Sailing the Furnace

Once we were well away from Laird and his posse, we stopped to sleep. Dela charged the chiller and I took the time to salve and bind her ribs. Then we nudged the sleeping pallets together. We were too excited, though, to fall asleep.

Over the past two days, we hadn’t talked all that much, at least not about our pasts. So, I told her about my first years, growing up in the warm, fertile lands below Port Andy. That led to the troubles I’d stirred up that sent me to the Brotherhood at thirteen.

She lay in my arms, listening, her eyes closed. I figured it was her turn to talk awhile.

“Where in God’s name did you come up with Del Benè?” I asked.

Dela opened her eyes, looked up at me and smiled. “He was my grandfather. I’m his namesake. I lived with him, in Edgerton, for five years before he died, out on a run. He taught me how to sail, how to run the Furnace. Most of those stories I told you I heard from him.”

She kissed me and for a time we remained silent.

“The pendent?” I asked, at last.

“He got that and the chiller the same place. Every time I ever asked, he’d only grin. The day he died, out here on the Furnace, I buried him, put on the pendent and took his place.”

“What are we going to do now?” I murmured, almost asleep.

“I’ll sell the skitter,” Dela said.

“You can’t,” I said. “It’s your baby.”

“That doesn’t matter now. We’ll go somewhere, back over the mountains. Buy some kind of little business.”

“You’ll miss the Furnace,” I said.

“Not as much as I’d miss you.”

That night, we kept a close watch, but no one followed us. As the days passed, Dela and I both began to relax. Rather than the long and silent hours of the westward crossing, we talked ‘til both of us were hoarse, making plans and sharing secrets. Making promises.

Making love.

The crossing passed quickly, but with Edgerton only one night away, we were forced to switch on the galvanic headlights, for the night sky had filled with clouds by the time we woke.

A storm had come upon us.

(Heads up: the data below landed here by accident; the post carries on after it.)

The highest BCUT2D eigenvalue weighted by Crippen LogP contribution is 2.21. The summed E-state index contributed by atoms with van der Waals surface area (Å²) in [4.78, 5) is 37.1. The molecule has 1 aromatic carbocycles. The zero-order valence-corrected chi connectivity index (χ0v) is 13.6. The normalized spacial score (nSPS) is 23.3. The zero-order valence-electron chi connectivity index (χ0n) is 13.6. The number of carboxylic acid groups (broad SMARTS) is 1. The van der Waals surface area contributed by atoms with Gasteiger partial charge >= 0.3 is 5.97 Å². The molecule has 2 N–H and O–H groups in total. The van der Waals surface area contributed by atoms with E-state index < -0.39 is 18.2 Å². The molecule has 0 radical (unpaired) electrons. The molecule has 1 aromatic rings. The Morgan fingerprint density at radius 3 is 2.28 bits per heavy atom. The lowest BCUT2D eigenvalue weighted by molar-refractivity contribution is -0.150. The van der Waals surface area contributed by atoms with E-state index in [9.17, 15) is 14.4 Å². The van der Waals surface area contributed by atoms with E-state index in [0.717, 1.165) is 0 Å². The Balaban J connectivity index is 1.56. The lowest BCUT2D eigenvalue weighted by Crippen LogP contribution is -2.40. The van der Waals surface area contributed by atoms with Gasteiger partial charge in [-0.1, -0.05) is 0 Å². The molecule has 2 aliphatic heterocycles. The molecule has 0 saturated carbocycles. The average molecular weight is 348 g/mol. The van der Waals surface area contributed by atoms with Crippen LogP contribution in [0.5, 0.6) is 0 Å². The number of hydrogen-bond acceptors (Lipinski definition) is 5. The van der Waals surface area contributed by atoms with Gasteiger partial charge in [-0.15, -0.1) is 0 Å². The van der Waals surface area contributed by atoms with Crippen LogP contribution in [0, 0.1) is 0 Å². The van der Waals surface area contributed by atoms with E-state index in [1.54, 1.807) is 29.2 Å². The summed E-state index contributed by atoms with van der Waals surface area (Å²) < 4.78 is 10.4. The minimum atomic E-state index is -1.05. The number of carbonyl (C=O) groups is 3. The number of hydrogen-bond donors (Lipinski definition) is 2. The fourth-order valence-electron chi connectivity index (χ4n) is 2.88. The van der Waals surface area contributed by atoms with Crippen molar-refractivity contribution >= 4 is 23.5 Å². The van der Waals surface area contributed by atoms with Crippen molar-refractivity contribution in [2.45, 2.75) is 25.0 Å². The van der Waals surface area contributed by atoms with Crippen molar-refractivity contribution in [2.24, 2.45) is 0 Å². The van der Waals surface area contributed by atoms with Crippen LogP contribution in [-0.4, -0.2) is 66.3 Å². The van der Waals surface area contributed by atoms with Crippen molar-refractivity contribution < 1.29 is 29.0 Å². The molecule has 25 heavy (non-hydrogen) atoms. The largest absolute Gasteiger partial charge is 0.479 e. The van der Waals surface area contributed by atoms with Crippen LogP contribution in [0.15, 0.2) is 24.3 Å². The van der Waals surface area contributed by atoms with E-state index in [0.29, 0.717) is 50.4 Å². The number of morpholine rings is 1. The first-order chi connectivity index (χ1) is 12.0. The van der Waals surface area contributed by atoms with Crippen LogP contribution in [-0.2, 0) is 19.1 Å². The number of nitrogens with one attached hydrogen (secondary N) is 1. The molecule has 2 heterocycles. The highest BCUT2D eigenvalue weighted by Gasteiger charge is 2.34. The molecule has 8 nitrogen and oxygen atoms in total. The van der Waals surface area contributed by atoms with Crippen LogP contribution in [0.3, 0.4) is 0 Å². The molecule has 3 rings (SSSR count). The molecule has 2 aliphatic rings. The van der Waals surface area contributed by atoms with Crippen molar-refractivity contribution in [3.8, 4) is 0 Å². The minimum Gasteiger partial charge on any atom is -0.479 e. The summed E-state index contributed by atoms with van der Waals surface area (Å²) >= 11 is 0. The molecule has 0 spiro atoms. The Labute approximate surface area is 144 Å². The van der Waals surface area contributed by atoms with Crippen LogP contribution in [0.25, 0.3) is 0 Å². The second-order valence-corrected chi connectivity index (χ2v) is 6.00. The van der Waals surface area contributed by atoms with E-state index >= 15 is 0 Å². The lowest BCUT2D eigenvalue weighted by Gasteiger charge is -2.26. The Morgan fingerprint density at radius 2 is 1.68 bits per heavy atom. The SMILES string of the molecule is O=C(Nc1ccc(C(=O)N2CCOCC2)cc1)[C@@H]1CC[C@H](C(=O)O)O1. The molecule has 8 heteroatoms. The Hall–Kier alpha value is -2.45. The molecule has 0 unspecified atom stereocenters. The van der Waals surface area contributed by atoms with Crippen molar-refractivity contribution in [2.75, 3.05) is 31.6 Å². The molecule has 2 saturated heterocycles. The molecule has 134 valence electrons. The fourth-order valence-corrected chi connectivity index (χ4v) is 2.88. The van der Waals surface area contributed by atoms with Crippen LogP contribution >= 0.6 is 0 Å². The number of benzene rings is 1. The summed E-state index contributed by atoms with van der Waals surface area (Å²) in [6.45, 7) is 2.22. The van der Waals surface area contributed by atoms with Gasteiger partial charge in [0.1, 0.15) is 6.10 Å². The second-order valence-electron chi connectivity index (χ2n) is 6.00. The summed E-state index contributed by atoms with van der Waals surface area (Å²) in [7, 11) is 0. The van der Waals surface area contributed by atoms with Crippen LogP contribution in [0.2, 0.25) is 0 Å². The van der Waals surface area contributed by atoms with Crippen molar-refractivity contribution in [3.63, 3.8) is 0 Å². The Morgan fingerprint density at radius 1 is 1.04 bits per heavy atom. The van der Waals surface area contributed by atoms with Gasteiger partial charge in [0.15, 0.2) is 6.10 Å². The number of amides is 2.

“It’s the Witch of the Wilds,” Dela shouted, to be heard above the rising winds. “Ain’t usual, this time of year.”

“Maybe we should batten down until it blows away.”

“Can’t,” she said, all serious. “We left the anchor back in Windswept.”

Then she grinned and poked her elbow into my side. “Relax, boy,” she said, giving me a decent imitation of Del’s rasping voice. “There ain’t a thing the two of us can’t weather.”

It sent a shiver up my backside, that echo of Tuck’s words, and it occurred to me that perhaps we’d forced Eken to leave me too soon.

I tried to remember Eken’s weather chant, but the harder I tried, the less success I had, until only bits and pieces came to mind. The winds’ ferocity increased until we could barely hear each other’s words, even when we shouted.

Then the first of the hail stones hit, pelting us, kicking up the dry earth in our path. We rolled on; the hail increased in size. Stones big as chicken eggs struck the varnished canvas of the skitter hard enough to punch right through.

Thick sprays of sleet struck the sails at sheer angles, spilling the wind from them. Visibility dropped below a dozen strides. Dela braked our forward momentum.

“I got to stop her,” she shouted. “I can’t outrun this and even with the lights I can’t see past her nose.”
Then we heard the roar.

Off to the north, a tall pillar appeared from the gloom, jet black against the gray. Dela leaned close until her lips were pressed against my ear. “It’s a devil! Biggest one I ever seen. We got to get out and get flat. If we don’t, we’re dead.”
I shook my head. “That’s no dust devil. It’s a water spout, what we would have called a Wind Dragon on the Eastern Sea.”

“This ain’t the ocean,” Dela said.

I shrugged. “Tell that to that thing out there. Mr. Soon could explain how it could be over land. He taught us weather science, but I never was much good at such.”

Dela set the sail to luffing, tried to dump momentum, but too late. The dragon seemed to target the skitter, roared its rage at our temerity. As it closed upon us, it grew larger and larger, until it filled the sky.

Just before it struck, Dela let go the control ropes and threw her arms around my chest.

“I love you,” she shouted.

“I love you, too,” I shouted back.
Then the Dragon was upon us.

The tail end of the skitter lifted. The land-sailer stood on its nose and stuck in the sudden mud. When the boom snapped, we went into a mad tumble and darkness snatched the world away.

Next: Attempting Miracles

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